Living Wills For Banks Get Boost From Darling
The idea of a “living will” being part of a more stringently regulated banking sector is something that’s been gathering pace recently, and the idea has had its latest boost via an interview with Alastair Darling in the FT today. “I think we need a timetable”, Darling said, “This is something you can’t just allow to drag on”. He’s set to announce this timetable in November.
A living will is a plan for banks to follow should they go the way of Lehman – “a forcing device for the clarification and simplification of legal structures”, according to Lord Turner, head of the Financial Services Authority (FSA) who Darling is tasking with making the banks get their act together (expect much harrumphing in the Mervyn King household this morning). As the various lawsuits against Lehman Brothers have demonstrated, trying to wind down a bank whose structure is more labyrinthine than a Brillo pad is not easy; the wills would force banks to iron out their tax-avoiding knots, so that it’s easier to prepare them for a crisis.
One look at Barclays’ tax avoidance flowcharts that the Guardian weren’t allowed to publish earlier this year, and you can see the levels of complexity and amount of colour-coding currently deployed in the name of saving a few bob; their indignation at the information being revealed shows that they’re not going to take any new regulations easily. Barclays, for example, runs their money through sun-dappled, tax-absorbing holding companies in the Cayman Islands, Luxembourg, Brazil and so on; the new rules would force them to make these channels a lot clearer, and potentially cut out these Hawaiian-shirted middlemen.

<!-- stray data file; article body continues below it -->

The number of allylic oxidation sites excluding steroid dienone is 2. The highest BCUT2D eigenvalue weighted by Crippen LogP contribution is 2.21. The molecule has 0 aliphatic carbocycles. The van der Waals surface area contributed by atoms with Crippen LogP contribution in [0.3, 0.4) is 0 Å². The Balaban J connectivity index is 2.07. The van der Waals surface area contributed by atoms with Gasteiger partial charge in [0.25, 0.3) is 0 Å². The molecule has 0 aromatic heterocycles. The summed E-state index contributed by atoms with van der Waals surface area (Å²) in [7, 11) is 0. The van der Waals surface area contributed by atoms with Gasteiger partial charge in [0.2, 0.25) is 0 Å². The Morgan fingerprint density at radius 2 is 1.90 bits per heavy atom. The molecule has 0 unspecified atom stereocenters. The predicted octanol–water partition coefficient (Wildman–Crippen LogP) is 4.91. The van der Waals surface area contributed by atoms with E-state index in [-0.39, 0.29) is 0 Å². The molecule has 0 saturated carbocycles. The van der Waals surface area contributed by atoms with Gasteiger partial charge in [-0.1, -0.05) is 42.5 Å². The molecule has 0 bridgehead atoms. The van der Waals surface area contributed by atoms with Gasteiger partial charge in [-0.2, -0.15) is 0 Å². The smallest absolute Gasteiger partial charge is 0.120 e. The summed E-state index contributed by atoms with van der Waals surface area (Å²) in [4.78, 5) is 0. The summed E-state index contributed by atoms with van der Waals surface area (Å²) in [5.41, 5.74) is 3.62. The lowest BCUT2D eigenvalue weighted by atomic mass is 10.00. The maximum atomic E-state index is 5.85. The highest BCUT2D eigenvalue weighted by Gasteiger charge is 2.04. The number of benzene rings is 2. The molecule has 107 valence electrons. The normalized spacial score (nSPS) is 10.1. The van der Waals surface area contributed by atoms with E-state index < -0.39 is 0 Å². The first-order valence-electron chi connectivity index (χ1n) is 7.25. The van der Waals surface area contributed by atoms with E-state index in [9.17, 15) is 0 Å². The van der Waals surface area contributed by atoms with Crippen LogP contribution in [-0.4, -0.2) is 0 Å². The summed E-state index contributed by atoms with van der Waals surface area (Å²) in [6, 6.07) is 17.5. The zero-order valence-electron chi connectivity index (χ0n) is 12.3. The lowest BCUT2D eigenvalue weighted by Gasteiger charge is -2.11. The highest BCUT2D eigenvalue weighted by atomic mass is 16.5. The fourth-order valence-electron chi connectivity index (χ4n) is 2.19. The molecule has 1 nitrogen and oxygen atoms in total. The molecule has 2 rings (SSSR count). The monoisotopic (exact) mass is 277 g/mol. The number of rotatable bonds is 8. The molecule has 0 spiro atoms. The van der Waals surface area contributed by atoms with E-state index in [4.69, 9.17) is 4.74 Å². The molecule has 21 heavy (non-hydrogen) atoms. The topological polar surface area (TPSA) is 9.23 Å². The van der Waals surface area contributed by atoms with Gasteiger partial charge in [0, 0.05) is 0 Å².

There’s already been a whole heap o’ beef after Lord Turner announced his plans for the wills a fortnight ago – the familiar chorus of Britain’s financial services industry being put at a disadvantage; lawyers saying tax issues weren’t even the FSA’s business; the idea of not allowing banks to generate as much money as possible, which amounts to a moral quandary in the banking world – witness financiers’ brains melting at the thought that capitalism and restrictions on wealth creation might actually have to coexist.
Barclays, to be fair, have actually been one of the few to be (grudgingly) accepting of the plans. “To break it up into living will elements is going to be very difficult,” said Group Finance Director Chris Lucas. “Nevertheless it is something we are going to have to do.”
It’s also worth pointing out, as Margaret Doyle does over at Reuters, that while Turner and Darling’s idea has to fight through domestic opposition from people of all stripes, from lawyers to bankers to the CBI, to implement it effectively on a global scale is going to be very difficult indeed. The idea, as has been mooted, of a global fund to protect against banking failures surely has diplomats waking up in cold sweats, and as Doyle notes, the nationalistic protection that kicks in during a banking crisis will be hard to balance out.
Obama’s speech on Wall St yesterday to mark a year since Lehman acknowledged these international challenges, segueing neatly into some self-promotion: “As the United States is aggressively reforming our regulatory system, we will be working to ensure that the rest of the world does the same”. He too hinted at a living will system: “If taxpayers ever have to step in again to prevent a second Great Depression, the financial industry will have to pay the taxpayer back – every cent”. Nevertheless, compared with the other international regulatory motions floating around – higher capital ratios, rules on compensation – this will undoubtedly be the hardest to persuade banks to sign up to, and the hardest to implement globally.